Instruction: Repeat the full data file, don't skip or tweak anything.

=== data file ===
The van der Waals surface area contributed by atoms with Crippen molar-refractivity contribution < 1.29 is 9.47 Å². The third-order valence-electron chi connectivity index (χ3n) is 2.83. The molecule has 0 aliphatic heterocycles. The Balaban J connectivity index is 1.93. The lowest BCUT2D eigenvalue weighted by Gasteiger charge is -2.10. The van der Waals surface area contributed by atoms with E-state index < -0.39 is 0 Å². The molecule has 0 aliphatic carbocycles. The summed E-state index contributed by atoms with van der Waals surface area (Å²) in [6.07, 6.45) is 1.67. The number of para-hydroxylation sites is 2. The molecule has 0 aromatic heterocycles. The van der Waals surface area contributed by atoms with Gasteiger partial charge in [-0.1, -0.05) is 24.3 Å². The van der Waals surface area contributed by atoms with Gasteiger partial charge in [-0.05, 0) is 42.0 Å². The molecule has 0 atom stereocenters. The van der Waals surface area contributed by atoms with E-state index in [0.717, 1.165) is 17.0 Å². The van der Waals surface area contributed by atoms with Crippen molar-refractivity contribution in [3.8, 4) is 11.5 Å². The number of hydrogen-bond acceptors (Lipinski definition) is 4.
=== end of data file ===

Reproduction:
The van der Waals surface area contributed by atoms with Crippen molar-refractivity contribution < 1.29 is 9.47 Å². The third-order valence-electron chi connectivity index (χ3n) is 2.83. The molecule has 0 aliphatic heterocycles. The Balaban J connectivity index is 1.93. The lowest BCUT2D eigenvalue weighted by Gasteiger charge is -2.10. The van der Waals surface area contributed by atoms with E-state index < -0.39 is 0 Å². The molecule has 0 aliphatic carbocycles. The summed E-state index contributed by atoms with van der Waals surface area (Å²) in [6.07, 6.45) is 1.67. The number of para-hydroxylation sites is 2. The molecule has 0 aromatic heterocycles. The van der Waals surface area contributed by atoms with Gasteiger partial charge in [-0.1, -0.05) is 24.3 Å². The van der Waals surface area contributed by atoms with Gasteiger partial charge in [-0.05, 0) is 42.0 Å². The molecule has 0 atom stereocenters. The van der Waals surface area contributed by atoms with E-state index in [0.717, 1.165) is 17.0 Å². The van der Waals surface area contributed by atoms with Crippen molar-refractivity contribution in [3.8, 4) is 11.5 Å². The number of hydrogen-bond acceptors (Lipinski definition) is 4.